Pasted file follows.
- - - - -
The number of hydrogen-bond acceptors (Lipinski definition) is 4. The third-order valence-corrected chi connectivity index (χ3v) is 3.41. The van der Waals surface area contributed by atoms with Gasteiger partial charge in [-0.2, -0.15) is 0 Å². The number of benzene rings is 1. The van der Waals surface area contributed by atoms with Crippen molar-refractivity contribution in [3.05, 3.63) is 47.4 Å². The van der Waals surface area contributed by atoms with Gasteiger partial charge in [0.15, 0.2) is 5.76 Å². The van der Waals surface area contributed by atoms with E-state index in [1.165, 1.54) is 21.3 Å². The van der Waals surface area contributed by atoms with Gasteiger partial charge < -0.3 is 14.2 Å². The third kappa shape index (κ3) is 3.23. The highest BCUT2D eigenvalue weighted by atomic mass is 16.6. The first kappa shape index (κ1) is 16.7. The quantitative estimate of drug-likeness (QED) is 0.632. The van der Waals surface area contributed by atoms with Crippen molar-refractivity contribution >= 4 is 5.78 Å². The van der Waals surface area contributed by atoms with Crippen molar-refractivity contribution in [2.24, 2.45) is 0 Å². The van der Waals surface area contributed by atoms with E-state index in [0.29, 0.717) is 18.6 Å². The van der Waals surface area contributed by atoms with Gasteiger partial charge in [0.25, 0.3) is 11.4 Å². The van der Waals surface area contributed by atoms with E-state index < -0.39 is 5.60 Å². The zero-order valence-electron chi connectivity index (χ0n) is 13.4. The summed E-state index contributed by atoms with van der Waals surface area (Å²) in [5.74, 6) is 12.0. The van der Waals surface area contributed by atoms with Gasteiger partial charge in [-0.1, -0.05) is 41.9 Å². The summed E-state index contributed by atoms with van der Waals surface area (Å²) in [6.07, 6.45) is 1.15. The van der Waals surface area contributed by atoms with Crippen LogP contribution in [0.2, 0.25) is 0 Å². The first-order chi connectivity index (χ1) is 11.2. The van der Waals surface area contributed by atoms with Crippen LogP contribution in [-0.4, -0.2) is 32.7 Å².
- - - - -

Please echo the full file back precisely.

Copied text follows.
The number of hydrogen-bond acceptors (Lipinski definition) is 4. The third-order valence-corrected chi connectivity index (χ3v) is 3.41. The van der Waals surface area contributed by atoms with Gasteiger partial charge in [-0.2, -0.15) is 0 Å². The number of benzene rings is 1. The van der Waals surface area contributed by atoms with Crippen molar-refractivity contribution in [3.05, 3.63) is 47.4 Å². The van der Waals surface area contributed by atoms with Gasteiger partial charge in [0.15, 0.2) is 5.76 Å². The van der Waals surface area contributed by atoms with E-state index in [1.165, 1.54) is 21.3 Å². The van der Waals surface area contributed by atoms with Gasteiger partial charge < -0.3 is 14.2 Å². The third kappa shape index (κ3) is 3.23. The highest BCUT2D eigenvalue weighted by atomic mass is 16.6. The first kappa shape index (κ1) is 16.7. The quantitative estimate of drug-likeness (QED) is 0.632. The van der Waals surface area contributed by atoms with Crippen molar-refractivity contribution >= 4 is 5.78 Å². The van der Waals surface area contributed by atoms with Crippen molar-refractivity contribution in [2.24, 2.45) is 0 Å². The van der Waals surface area contributed by atoms with E-state index in [0.29, 0.717) is 18.6 Å². The van der Waals surface area contributed by atoms with Gasteiger partial charge in [0.25, 0.3) is 11.4 Å². The van der Waals surface area contributed by atoms with E-state index < -0.39 is 5.60 Å². The zero-order valence-electron chi connectivity index (χ0n) is 13.4. The summed E-state index contributed by atoms with van der Waals surface area (Å²) in [5.74, 6) is 12.0. The van der Waals surface area contributed by atoms with Gasteiger partial charge in [-0.1, -0.05) is 41.9 Å². The summed E-state index contributed by atoms with van der Waals surface area (Å²) in [6.07, 6.45) is 1.15. The van der Waals surface area contributed by atoms with Crippen LogP contribution in [0.2, 0.25) is 0 Å². The first-order chi connectivity index (χ1) is 11.2. The van der Waals surface area contributed by atoms with Crippen LogP contribution in [-0.4, -0.2) is 32.7 Å².